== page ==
Statement of Violence
Policy Center in Response to Supreme Court Refusal to Hear Second Amendment
Today the Supreme
Court denied review in two cases in which criminal defendants had asked
the high court to strike down federal gun laws on Second Amendment grounds.
In briefs filed in Emerson v. United States and Haney v. United
States, the Ashcroft Justice Department announced a 180-degree shift
in the Department's interpretation of the Second Amendment, arguing for
an expansive individual rights interpretation of the Amendment. At the
same time, the Justice Department asked the Court to reject the defendants'
petitions for review. In response to the Supreme Court's action today,
Mathew Nosanchuk, the Violence Policy Center's litigation director and
legislative counsel, issued the following statement:
Court action is a victory for public safety and security and a defeat
for the National Rifle Association and gun criminals, who have been
chomping at the bit for the Supreme Court to overrule its own precedent
on the Second Amendment. By declining to hear the Emerson and
Haney cases, the Supreme Court�as it has done repeatedly for
decades�once again refused to reopen the question of whether the Second
Amendment protects an expansive individual right to keep and bear arms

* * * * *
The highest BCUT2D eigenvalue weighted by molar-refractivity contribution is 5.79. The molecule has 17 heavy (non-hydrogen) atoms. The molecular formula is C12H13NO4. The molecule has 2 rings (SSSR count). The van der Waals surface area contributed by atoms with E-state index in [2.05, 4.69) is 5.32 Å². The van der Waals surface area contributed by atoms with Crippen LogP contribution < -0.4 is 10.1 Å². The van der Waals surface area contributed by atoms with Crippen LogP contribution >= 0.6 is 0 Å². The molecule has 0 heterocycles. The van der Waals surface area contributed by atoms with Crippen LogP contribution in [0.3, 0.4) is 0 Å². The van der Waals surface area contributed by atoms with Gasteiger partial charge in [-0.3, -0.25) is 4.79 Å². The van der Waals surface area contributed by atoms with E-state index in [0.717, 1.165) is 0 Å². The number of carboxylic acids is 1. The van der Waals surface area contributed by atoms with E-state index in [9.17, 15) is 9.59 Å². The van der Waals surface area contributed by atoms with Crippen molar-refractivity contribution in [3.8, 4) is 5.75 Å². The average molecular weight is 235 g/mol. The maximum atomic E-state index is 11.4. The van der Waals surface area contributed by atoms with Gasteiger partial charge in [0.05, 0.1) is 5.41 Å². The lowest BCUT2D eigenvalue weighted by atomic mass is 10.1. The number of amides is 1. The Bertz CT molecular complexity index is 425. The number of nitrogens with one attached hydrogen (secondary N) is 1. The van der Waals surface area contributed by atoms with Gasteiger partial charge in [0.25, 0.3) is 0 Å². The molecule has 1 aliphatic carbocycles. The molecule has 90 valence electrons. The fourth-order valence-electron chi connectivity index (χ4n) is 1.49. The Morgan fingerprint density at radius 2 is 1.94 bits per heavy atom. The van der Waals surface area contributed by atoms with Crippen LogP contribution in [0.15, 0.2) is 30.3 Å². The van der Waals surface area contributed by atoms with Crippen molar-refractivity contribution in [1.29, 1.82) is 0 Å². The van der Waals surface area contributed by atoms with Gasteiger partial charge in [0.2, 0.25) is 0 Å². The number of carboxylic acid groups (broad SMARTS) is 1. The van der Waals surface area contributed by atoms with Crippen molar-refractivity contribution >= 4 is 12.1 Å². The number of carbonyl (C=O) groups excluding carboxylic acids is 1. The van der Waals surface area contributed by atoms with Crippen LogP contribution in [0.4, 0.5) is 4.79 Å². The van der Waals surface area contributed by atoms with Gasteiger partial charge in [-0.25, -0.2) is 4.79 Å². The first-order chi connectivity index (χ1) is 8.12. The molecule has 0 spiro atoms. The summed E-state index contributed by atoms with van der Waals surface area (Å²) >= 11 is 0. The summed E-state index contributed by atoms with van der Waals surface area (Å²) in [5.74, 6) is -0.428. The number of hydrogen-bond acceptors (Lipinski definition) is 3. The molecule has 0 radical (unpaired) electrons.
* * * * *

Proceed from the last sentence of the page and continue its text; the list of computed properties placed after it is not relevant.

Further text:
that is unrelated in any way to service in the �well regulated militia'
cited in the Second Amendment. In its unanimous 1939 decision in United
States v. Miller, the Court held unambiguously that the �obvious
purpose' of the Second Amendment was to �assure the continuation and
render possible the effectiveness' of the militia, and �[i]t must be
interpreted and applied with that end in view.'
by the Supreme Court reaffirms, the Ashcroft Justice Department's policy
shift notwithstanding, that the Miller decision remains the law
of the land�and it continues to be followed in the lower courts. The
Ashcroft Justice Department completely ignored Miller in its
Supreme Court briefs, and the NRA has argued that Miller means
something other than what it says. If the lower courts have been misreading
Miller for 63 years�as the NRA and pro-gun advocates believe�the
Supreme Court has had ample opportunity to correct the error. Once again,
it has declined to do so.
Justices do not share Attorney General John Ashcroft's enthusiasm for
reinterpreting the Second Amendment. Unfortunately, criminal defendants
and the gun lobby can be expected to rely on the non-binding and ill-advised
statements contained in the Ashcroft Justice Department's Emerson
and Haney briefs in their efforts to overturn our nation's gun
The Violence Policy Center is a
national non-profit educational foundation that conducts research on violence
in America and works to develop violence-reduction policies and proposals.
The Center examines the role of firearms in America, conducts research
on firearms violence, and explores new ways to decrease firearm-related
death and injury.
Monday, June 10, 2002
Violence Policy Center
(202) 822-8200 x105